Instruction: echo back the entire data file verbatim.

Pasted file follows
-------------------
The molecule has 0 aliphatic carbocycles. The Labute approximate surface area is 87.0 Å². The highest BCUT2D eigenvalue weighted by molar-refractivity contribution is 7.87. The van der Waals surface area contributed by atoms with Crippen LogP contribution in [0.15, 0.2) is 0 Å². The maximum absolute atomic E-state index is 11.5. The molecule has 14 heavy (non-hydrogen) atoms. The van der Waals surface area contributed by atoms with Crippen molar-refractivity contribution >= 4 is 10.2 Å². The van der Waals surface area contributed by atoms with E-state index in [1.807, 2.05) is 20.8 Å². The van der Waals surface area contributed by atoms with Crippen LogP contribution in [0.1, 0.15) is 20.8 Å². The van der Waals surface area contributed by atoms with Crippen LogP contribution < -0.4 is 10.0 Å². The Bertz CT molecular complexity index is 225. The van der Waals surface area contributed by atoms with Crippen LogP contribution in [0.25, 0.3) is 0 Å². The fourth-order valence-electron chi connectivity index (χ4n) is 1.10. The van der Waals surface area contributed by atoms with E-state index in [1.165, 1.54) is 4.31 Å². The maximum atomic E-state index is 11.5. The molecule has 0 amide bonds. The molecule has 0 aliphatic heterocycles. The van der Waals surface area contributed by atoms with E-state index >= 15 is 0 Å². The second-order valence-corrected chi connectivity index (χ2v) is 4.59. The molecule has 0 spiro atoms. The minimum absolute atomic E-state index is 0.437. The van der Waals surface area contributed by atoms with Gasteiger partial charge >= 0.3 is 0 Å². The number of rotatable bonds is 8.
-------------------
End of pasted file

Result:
The molecule has 0 aliphatic carbocycles. The Labute approximate surface area is 87.0 Å². The highest BCUT2D eigenvalue weighted by molar-refractivity contribution is 7.87. The van der Waals surface area contributed by atoms with Crippen LogP contribution in [0.15, 0.2) is 0 Å². The maximum absolute atomic E-state index is 11.5. The molecule has 14 heavy (non-hydrogen) atoms. The van der Waals surface area contributed by atoms with Crippen molar-refractivity contribution >= 4 is 10.2 Å². The van der Waals surface area contributed by atoms with E-state index in [1.807, 2.05) is 20.8 Å². The van der Waals surface area contributed by atoms with Crippen LogP contribution in [0.1, 0.15) is 20.8 Å². The van der Waals surface area contributed by atoms with Crippen LogP contribution < -0.4 is 10.0 Å². The Bertz CT molecular complexity index is 225. The van der Waals surface area contributed by atoms with Crippen LogP contribution in [0.25, 0.3) is 0 Å². The fourth-order valence-electron chi connectivity index (χ4n) is 1.10. The van der Waals surface area contributed by atoms with E-state index in [1.165, 1.54) is 4.31 Å². The maximum atomic E-state index is 11.5. The molecule has 0 amide bonds. The molecule has 0 aliphatic heterocycles. The van der Waals surface area contributed by atoms with E-state index >= 15 is 0 Å². The second-order valence-corrected chi connectivity index (χ2v) is 4.59. The molecule has 0 spiro atoms. The minimum absolute atomic E-state index is 0.437. The van der Waals surface area contributed by atoms with Gasteiger partial charge >= 0.3 is 0 Å². The number of rotatable bonds is 8.